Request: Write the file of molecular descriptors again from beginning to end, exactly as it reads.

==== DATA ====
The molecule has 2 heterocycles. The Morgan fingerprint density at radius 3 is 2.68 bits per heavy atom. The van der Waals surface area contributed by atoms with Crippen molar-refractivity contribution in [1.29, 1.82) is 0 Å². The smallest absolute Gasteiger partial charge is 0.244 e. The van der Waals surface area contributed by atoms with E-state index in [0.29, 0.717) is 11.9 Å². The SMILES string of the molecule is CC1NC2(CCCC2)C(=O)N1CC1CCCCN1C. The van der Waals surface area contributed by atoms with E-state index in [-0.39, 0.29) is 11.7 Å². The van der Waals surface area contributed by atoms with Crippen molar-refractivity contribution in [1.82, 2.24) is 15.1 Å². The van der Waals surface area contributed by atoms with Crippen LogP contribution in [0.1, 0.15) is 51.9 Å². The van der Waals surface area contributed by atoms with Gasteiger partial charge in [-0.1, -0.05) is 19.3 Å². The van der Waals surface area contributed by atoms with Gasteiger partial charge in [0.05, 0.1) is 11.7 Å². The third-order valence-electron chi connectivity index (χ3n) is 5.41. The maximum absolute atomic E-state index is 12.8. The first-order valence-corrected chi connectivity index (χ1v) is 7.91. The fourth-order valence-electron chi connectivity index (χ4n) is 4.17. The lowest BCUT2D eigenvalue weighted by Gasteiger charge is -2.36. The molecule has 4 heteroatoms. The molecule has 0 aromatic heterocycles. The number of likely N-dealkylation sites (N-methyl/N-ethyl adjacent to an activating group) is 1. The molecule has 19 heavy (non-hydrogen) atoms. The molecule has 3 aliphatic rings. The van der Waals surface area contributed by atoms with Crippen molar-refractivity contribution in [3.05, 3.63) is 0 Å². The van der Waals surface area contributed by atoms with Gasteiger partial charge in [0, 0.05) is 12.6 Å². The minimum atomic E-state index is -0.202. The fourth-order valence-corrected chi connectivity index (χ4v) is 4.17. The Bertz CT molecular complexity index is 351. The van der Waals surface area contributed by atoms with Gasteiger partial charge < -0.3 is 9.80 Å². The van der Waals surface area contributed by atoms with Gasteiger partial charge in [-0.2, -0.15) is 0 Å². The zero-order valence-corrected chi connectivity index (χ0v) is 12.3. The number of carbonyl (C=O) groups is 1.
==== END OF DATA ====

The molecule has 2 heterocycles. The Morgan fingerprint density at radius 3 is 2.68 bits per heavy atom. The van der Waals surface area contributed by atoms with Crippen molar-refractivity contribution in [1.29, 1.82) is 0 Å². The smallest absolute Gasteiger partial charge is 0.244 e. The van der Waals surface area contributed by atoms with E-state index in [0.29, 0.717) is 11.9 Å². The SMILES string of the molecule is CC1NC2(CCCC2)C(=O)N1CC1CCCCN1C. The van der Waals surface area contributed by atoms with E-state index in [-0.39, 0.29) is 11.7 Å². The van der Waals surface area contributed by atoms with Crippen molar-refractivity contribution in [1.82, 2.24) is 15.1 Å². The van der Waals surface area contributed by atoms with Crippen LogP contribution in [0.1, 0.15) is 51.9 Å². The van der Waals surface area contributed by atoms with Gasteiger partial charge in [-0.1, -0.05) is 19.3 Å². The van der Waals surface area contributed by atoms with Gasteiger partial charge in [0.05, 0.1) is 11.7 Å². The third-order valence-electron chi connectivity index (χ3n) is 5.41. The maximum absolute atomic E-state index is 12.8. The first-order valence-corrected chi connectivity index (χ1v) is 7.91. The fourth-order valence-electron chi connectivity index (χ4n) is 4.17. The lowest BCUT2D eigenvalue weighted by Gasteiger charge is -2.36. The molecule has 4 heteroatoms. The molecule has 0 aromatic heterocycles. The number of likely N-dealkylation sites (N-methyl/N-ethyl adjacent to an activating group) is 1. The molecule has 19 heavy (non-hydrogen) atoms. The molecule has 3 aliphatic rings. The van der Waals surface area contributed by atoms with Crippen molar-refractivity contribution in [3.05, 3.63) is 0 Å². The van der Waals surface area contributed by atoms with Gasteiger partial charge in [0, 0.05) is 12.6 Å². The minimum atomic E-state index is -0.202. The fourth-order valence-corrected chi connectivity index (χ4v) is 4.17. The Bertz CT molecular complexity index is 351. The van der Waals surface area contributed by atoms with Gasteiger partial charge < -0.3 is 9.80 Å². The van der Waals surface area contributed by atoms with Gasteiger partial charge in [-0.2, -0.15) is 0 Å². The zero-order valence-corrected chi connectivity index (χ0v) is 12.3. The number of carbonyl (C=O) groups is 1.